I kept waffling about what I was going to do. Most people brew five gallon batches, but that just seemed a little out of my reach right now. Aside from the part about "what if it flops and I waste five whole gallons?" there's the investment. Yeah, I know that the equipment all pays for itself after a few batches, but I just don't have a hundred bucks to put up for the stuff all at once. Besides, where the heck would I store fifty bottles of beer?

So I scrounged together some things around my house, made an order from a brewing supply company for just a few essentials plus some ingredients (spent waaaay less money), did a bunch of reading (especially this post at Real Food, My Way), and started a batch. One gallon. Yeah, I know. The inefficiency. Well, whatever. I like the idea of starting small. I like the idea of experimenting and having plenty of opportunity to gain experience in this new endeavor.

I put it all together, and now-- I wait and hope. To be safe and since there's very little head space in the carboy, I have it set up with a blow-off tube for the first few days (after which I'll switch to an airlock) in case it decides to... blow.


After Jonah brushes his teeth before bed, he usually brings me the dental floss and asks for some "frost" because he "has to do frosting." Tonight, he gave me a more detailed explanation--

"After you've been outside all day, you get bugs in your teeth. You have to do frosting to get them out of there, other wise, they stay there, in your teeth, and that's really yucky. That's why I do frosting. To get the bugs out."


We have bad colds. Pain, despair, and misery, oooOOOooh... I feel like I'm wasting the last good days of summer (what little there's been of that). A month ago, we had the flu. Just finally got over that and back to normal, and then it was appendicitis. Now we're just picking up where we left off, and we have miserable colds.

I do not understand. We don't usually get sick very easily or very badly (at least not since we started taking our cod liver oil regularly). Er, that is, I might get miserably sick, but it's unusual for Nathan. He is particularly bad now, wheezing so much he can hardly breath at all and nothing, nothing we do helps it. My cold isn't too horrible this time. I can certainly work through it, but then to top it off, I got a migraine today. Nathan came home and saw me lying on the couch with a pillow over my head, assessed the situation, and sent me upstairs. He, himself, wheezed his way through the milking (with an ornery goat who rewarded him with a foot in the bucket) and through the dishes as well. Don't I have a sweet guy?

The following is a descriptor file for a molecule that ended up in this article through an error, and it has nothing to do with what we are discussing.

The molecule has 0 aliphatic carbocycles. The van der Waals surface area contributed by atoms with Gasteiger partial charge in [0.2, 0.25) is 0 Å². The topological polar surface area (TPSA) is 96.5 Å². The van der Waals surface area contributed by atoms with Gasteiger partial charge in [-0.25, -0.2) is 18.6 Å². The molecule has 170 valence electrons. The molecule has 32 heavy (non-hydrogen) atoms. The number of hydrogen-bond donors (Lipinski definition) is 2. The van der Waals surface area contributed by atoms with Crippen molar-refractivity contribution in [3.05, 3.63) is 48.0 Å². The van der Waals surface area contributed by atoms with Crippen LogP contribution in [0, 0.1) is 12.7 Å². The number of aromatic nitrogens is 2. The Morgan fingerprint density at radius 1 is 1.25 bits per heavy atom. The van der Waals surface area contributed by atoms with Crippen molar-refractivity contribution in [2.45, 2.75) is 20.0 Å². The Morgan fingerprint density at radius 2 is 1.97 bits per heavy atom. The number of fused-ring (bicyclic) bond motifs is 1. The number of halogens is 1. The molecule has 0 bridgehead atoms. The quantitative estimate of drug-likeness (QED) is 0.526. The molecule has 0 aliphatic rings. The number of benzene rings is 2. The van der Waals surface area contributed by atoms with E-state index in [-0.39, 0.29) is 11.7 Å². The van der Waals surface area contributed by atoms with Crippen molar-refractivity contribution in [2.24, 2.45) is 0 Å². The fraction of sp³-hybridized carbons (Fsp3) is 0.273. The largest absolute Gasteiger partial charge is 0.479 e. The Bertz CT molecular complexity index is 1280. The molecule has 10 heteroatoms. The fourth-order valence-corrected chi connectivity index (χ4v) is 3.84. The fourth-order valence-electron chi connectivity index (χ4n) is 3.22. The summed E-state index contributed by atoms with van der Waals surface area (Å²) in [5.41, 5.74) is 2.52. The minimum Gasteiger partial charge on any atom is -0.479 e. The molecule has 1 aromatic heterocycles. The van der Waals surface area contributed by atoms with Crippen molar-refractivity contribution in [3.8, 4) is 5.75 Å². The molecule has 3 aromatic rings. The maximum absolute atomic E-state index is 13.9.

It seems like God it always trying to point out to me (in my infinite stubbornness) that it doesn't matter how much of a "health nut" that I am, that I do everything "right", our bodies are still broken, and health and life are still gifts. Like a friend helped me see recently-- "Imagine how impossible I would be if I were a health nut with perfect health?"


My van reeks. I mean, it reeeeally stinks. No, I didn't spill a gallon of milk in there. No, I didn't accidentally lock a cat inside.

I took one of my goats on a "date" the other day. Not with me, but with a, um, boy. A boy goat. I dropped her off at his house for the day, and then I went and picked her up. And all the way home, she dutifully transferred the "eau de buck" from her boyfriend to the upholstery in my van.


Aren't you just so glad now that you read all the way to the end of my potpourri and got that lovely little tidbit?

Wednesday, September 16, 2009

Down the Street

Nathan and I were winding down, talking about plans for tomorrow.

Me, thinking out loud: "Well, I have that appointment with the surgeon, and if I go to the rummage sale at the college first... hm... what time to should I get there? If I get to the doctor's office a few minutes before 11:00, and I'm not even sure where the office is... I guess I should figure that out..."

Nathan: "That would be a good idea."

M: "Yeah."

N: "I think it's on the corner of Bankrupcy and Deep In Debt."

M: "There's a corner there? I thought it was a dead-end?"

N: "The parking is around the corner. It's a cul-de-sac. With no turn-around."

Monday, September 14, 2009

Only Mostly Dead

So, one week post abdominal surgery. I've been doing more and more every day, just avoiding lifting and other strenuous things as per my two-week light duty instructions.

Had lots of energy this morning-- actually did my own dishes. Wiped of the stove. Swept the floor. Felt good to have some semblance of cleanliness (just a very little, really) returned to this place.

Then this afternoon, I went to town to get a few groceries in the house. It was time. So I stopped at a couple stores, took it slow, didn't let Jonah ride in the cart ("You have to help Mommy push the cart. No, HELP me. Don't... hey! Get your foot down! No, push with two feet! Jonah! You can't ride. Push! Help me push! Get your foot off. You're dragging. St... Arg! Stop it!"), and went to a co-op order in which I had everyone else do all the lifting and carrying.

And I drove home...



Ugh. I can't believe I'm this tired after a little trip to town. I let Nathan bring in and put groceries away because I couldn't wait to hit the couch. Must. Lay. Down. Now.